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I've never wanted to be part of an inner circle of any scene. I've always been an outsider looking to question and subvert.
I don't know which other actor has done as many hot scenes as I have. I pretty much have the monopoly in the bed scene market in Bollywood.
I played a paraplegic on a show called 'Neighbours.' Just turned up on set, sat in a wheelchair. The producer came up to me one day and said, 'We have to cut around that entire scene because your leg was moving.'
But it is true that sometimes an enveloping darkness aids one to clearer vision; as in a panorama building, for example, where the obscurity about the entrance prepares one better for the climax, and gives the scene depicted a more real and vivid appearance.
When I got to New York City when I was 18, I started playing in clubs in Brooklyn - I have good friends and devoted fans on the underground scene, but we were playing for each other at that point - and that was it.
Lana Del Rey
I often will write a scene from three different points of view to find out which has the most tension and which way I'm able to conceal the information I'm trying to conceal. And that is, at the end of the day, what writing suspense is all about.
When President Teddy Roosevelt posed for the cameras astride a massive steam shovel during construction of the Panama Canal in 1906, it was more than a simple photo op. Though the scene was clearly staged, it symbolized a crucial moment in American history.
The whole scale and scope of the decorating and fashion business in this country are incomparably grander than in London. What's thrilling about America in general, and the New York fashion scene in particular, is its optimism. It makes the whole experience energizing and uplifting.
A lot of times when I'm writing lyrics, I just think about insecurities that I might have and turn them into a scene. Some things may be true, and some things may not.
I've always been ahead of the curve when it came to trying new stuff in the underground scene.
I thought I was okay in my first film, and then I was really, really bad in some films. I really cringe when I see some of my scenes. There's a scene in one film where a dog is biting me; the expressions I have made should be qualified as the most over-acted scene in the history of the cinema. The dog's expressions were more real than mine.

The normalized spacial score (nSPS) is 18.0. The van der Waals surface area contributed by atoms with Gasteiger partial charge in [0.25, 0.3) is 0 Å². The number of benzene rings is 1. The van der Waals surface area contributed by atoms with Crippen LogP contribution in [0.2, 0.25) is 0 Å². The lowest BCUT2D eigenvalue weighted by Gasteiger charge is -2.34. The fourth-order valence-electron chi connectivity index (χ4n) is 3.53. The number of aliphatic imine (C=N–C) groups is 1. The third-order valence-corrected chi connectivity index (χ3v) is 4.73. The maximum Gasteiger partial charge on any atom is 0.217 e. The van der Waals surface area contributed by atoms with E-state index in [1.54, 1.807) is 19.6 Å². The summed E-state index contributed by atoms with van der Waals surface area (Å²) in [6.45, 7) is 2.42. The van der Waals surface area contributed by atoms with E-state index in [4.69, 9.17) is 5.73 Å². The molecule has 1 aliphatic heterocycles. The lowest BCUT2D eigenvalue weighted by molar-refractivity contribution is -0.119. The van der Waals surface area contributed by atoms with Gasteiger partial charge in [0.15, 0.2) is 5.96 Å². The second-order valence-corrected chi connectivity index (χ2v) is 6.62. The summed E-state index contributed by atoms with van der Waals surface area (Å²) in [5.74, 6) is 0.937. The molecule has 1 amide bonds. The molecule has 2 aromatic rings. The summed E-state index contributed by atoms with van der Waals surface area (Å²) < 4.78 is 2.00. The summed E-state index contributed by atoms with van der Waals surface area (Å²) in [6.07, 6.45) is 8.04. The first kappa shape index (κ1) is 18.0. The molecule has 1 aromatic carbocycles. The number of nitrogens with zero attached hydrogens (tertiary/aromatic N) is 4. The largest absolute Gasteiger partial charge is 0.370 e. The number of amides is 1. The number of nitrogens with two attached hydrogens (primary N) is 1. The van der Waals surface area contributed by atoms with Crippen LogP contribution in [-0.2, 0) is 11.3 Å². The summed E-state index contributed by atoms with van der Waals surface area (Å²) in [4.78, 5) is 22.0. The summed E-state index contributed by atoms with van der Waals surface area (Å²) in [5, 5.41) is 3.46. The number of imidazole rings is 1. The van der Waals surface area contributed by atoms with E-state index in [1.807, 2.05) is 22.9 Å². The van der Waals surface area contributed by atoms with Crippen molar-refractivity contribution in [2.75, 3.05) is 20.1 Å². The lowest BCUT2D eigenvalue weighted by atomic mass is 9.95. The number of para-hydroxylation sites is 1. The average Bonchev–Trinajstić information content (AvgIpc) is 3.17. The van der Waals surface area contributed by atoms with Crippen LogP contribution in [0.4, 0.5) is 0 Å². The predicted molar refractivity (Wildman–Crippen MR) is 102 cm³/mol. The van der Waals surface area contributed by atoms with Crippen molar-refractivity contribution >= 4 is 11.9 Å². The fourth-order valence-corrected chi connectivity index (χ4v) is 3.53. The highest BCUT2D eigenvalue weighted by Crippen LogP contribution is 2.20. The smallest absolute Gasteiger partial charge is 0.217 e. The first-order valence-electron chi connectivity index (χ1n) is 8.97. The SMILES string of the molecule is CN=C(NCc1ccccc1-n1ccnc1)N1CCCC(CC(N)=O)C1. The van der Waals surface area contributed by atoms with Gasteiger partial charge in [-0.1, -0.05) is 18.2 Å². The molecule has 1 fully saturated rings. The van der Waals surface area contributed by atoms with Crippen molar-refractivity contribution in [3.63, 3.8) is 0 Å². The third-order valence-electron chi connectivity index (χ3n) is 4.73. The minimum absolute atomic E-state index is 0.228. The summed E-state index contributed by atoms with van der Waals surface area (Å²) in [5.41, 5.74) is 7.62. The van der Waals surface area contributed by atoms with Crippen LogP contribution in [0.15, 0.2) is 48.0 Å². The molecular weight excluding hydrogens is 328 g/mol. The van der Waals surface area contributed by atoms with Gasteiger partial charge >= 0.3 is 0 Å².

I love scoring. Putting music to picture is a rewarding challenge and one that relies on interpretation of emotion - as in, what is the pivotal feeling in a scene and which character's point of view is driving it at any given moment?
The electro scene is all over the clubs now: groups like Duck Sauce, Empire of the Sun, even MGMT. But I get inspiration from everywhere. I'll go to the gym and put on old albums - Guns N' Roses or old Jay-Z.
I've been shocked by film actors - 25 and under - having such confidence and cockiness to rewrite a scene. My background is more about the director being in control. It's all about yielding. It's an oddly submissive relationship in which you're moulded, Pygmalion-style.
My show was revolutionary, ground-breaking. When I came on the scene, people were not doing a thing.
Whether I'm acting or making it, at the end of the day it's telling the story; action, drama. You want the audience to feel it - the story, the action, the scene, or a particular shot. I just keep working on crafting my art, on how to make action movies.
It was awesome growing up in New Orleans because there were great metal bands, there were great hardcore bands, there were great thrash metal bands in the middle '80s and what-not. But then, take me out of New Orleans, and I moved to Fort Worth in 1987, and there's a scene there, too. And Texas absolutely has a different sound.
I suppose when I started playing guitar, it was the means to an end. I never thought of myself as a fully fledged guitar instrumentalist. And my early excursions on the electric guitar were curtailed when Eric Clapton came on the scene, and I decided I was never going to be in the same arena as a Clapton or a Peter Green.
I was born in San Francisco. I was raised in Oakland, so I'm, like, super Bay Area born, and, you know, it's just really multicultural up there, and there's a lot of subcultures just from, like, anything, like from rockabilly to, like, crazy punk scenes to, you know, a huge rap scene, and there's just all kinds of things you can do out there.
I think there's a natural system in your own head about how much violence the scene warrants. It's not an intellectual process, it's an instinctive process.
Of course there are some actors that are better than others and performances that are better than others, but they're always embedded in the greater film. They are mediated through the work of so many other people: the director directs, the lighter sets the scene, the editors edit, the music gets put to it.
That's a rule in the business. No tongue. You can't really get into it, otherwise, it's weird. I think that particular scene made his (Adam Brody) girlfriend jealous. There were issues.
London is completely unpredictable when it comes to weather. You'll start a scene, and it's a beautiful morning. You get there at 6 in the morning, set up, you start the scene, start shooting. Three hours later, it is pitch black and rainy.
Only the change on the international scene, the crisis in the gulf, and the strong, firm position of the United States against aggression between two Arab countries created realities that led to the Madrid Peace Conference.
Doolittle was a major influence on the Seattle grunge scene, which emerged in the early 1990s.
Martin Luther King, Jr.
John F. Kennedy
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